ConsiderSay what you think and have observed about something. Back up your comments using appropriate evidence from external sources, or your own experience. Include any views which are contrary to your own and how they relate to what you originally thought.
ContrastSimilar to compare but concentrate on the dissimilarities between two or more phenomena, or what sets them apart. Point out any differences which are particularly significant.
Critically evaluateGive your verdict as to what extent a statement or findings within a piece of research are true, or to what extent you agree with them. Provide evidence taken from a wide range of sources which both agree with and contradict an argument. Come to a final conclusion, basing your decision on what you judge to be the most important factors and justify how you have made your choice.
DefineTo give in precise terms the meaning of something. Bring to attention any problems posed with the definition and different interpretations that may exist.
DemonstrateShow how, with examples to illustrate.
DescribeProvide a detailed explanation as to how and why something happens.
DiscussEssentially this is a written debate where you are using your skill at reasoning, backed up by carefully selected evidence to make a case for and against an argument, or point out the advantages and disadvantages of a given context. Remember to arrive at a conclusion.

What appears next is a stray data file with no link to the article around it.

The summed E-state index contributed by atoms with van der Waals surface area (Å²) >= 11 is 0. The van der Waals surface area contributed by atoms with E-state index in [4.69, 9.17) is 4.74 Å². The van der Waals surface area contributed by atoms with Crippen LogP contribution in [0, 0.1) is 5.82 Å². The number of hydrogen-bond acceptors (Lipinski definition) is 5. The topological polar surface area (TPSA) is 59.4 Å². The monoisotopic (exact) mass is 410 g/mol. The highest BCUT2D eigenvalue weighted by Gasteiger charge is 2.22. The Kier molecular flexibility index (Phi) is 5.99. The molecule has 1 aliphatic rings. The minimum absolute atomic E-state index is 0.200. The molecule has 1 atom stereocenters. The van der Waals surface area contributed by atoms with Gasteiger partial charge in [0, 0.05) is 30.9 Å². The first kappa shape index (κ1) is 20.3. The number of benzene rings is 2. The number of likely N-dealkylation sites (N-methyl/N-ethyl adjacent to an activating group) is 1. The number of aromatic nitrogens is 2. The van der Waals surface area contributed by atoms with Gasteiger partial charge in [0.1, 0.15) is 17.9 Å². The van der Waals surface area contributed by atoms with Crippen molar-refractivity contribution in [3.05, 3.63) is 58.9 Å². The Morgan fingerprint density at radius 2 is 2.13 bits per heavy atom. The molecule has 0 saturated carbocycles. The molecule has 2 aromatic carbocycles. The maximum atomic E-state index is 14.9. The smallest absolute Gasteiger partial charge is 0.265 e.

ElaborateTo give in more detail, provide more information on.
EvaluateSee the explanation for ‘critically evaluate’.
ExamineLook in close detail and establish the key facts and important issues surrounding a topic. This should be a critical evaluation and you should try and offer reasons as to why the facts and issues you have identified are the most important, as well as explain the different ways they could be construed.
ExplainClarify a topic by giving a detailed account as to how and why it occurs, or what is meant by the use of this term in a particular context. Your writing should have clarity so that complex procedures or sequences of events can be understood, defining key terms where appropriate, and be substantiated with relevant research.
ExploreAdopt a questioning approach and consider a variety of different viewpoints. Where possible reconcile opposing views by presenting a final line of argument.